In summary, FluoSTEPs provide a strategy for observing microdomain-specific signaling at endogenous protein expression levels. Using FluoSTEPs to elucidate a unique cAMP compartment associated with clathrin microdomains uncovers new aspects of cAMP regulation during GPCR internalization and highlights the utility of FluoSTEPs to advance our understanding of the spatiotemporal regulation of biochemical networks in endogenous biological contexts.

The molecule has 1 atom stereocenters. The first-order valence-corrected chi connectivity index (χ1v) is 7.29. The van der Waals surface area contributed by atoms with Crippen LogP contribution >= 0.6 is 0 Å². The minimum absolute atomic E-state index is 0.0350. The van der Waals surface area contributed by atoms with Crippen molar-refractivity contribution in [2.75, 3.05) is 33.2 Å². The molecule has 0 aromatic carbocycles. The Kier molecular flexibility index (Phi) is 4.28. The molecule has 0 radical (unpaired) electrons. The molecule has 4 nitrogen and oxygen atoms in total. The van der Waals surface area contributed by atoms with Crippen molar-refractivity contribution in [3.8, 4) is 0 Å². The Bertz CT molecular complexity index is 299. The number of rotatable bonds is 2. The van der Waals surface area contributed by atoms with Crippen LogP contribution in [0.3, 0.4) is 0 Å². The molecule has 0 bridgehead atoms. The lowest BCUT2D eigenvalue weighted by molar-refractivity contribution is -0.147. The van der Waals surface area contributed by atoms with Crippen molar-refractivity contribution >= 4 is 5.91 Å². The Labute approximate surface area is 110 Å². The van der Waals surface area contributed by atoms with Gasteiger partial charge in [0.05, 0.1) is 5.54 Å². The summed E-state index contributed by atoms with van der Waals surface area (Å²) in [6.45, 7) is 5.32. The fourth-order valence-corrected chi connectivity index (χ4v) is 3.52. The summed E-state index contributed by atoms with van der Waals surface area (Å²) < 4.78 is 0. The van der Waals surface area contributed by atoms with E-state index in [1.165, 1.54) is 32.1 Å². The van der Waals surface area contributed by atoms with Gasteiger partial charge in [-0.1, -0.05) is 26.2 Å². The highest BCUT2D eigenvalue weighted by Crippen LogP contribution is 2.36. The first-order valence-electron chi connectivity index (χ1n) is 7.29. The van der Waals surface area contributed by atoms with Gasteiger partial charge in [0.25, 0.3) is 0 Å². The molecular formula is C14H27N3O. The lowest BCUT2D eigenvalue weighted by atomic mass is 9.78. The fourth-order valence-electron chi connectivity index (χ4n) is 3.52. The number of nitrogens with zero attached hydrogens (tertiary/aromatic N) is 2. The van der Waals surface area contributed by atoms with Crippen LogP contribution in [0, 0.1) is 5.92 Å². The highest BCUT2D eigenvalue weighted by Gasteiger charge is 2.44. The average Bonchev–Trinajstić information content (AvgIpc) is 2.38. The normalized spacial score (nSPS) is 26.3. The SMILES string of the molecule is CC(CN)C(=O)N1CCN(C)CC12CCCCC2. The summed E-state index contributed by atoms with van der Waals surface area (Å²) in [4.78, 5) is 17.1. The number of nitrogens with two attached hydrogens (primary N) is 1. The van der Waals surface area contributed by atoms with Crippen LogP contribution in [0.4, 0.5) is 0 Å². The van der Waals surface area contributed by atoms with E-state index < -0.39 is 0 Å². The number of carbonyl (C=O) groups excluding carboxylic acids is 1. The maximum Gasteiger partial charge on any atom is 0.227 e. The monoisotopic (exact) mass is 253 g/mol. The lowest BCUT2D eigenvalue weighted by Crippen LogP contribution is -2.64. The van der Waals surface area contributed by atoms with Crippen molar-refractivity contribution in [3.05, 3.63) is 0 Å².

MATERIALS AND METHODS

Biosensor construction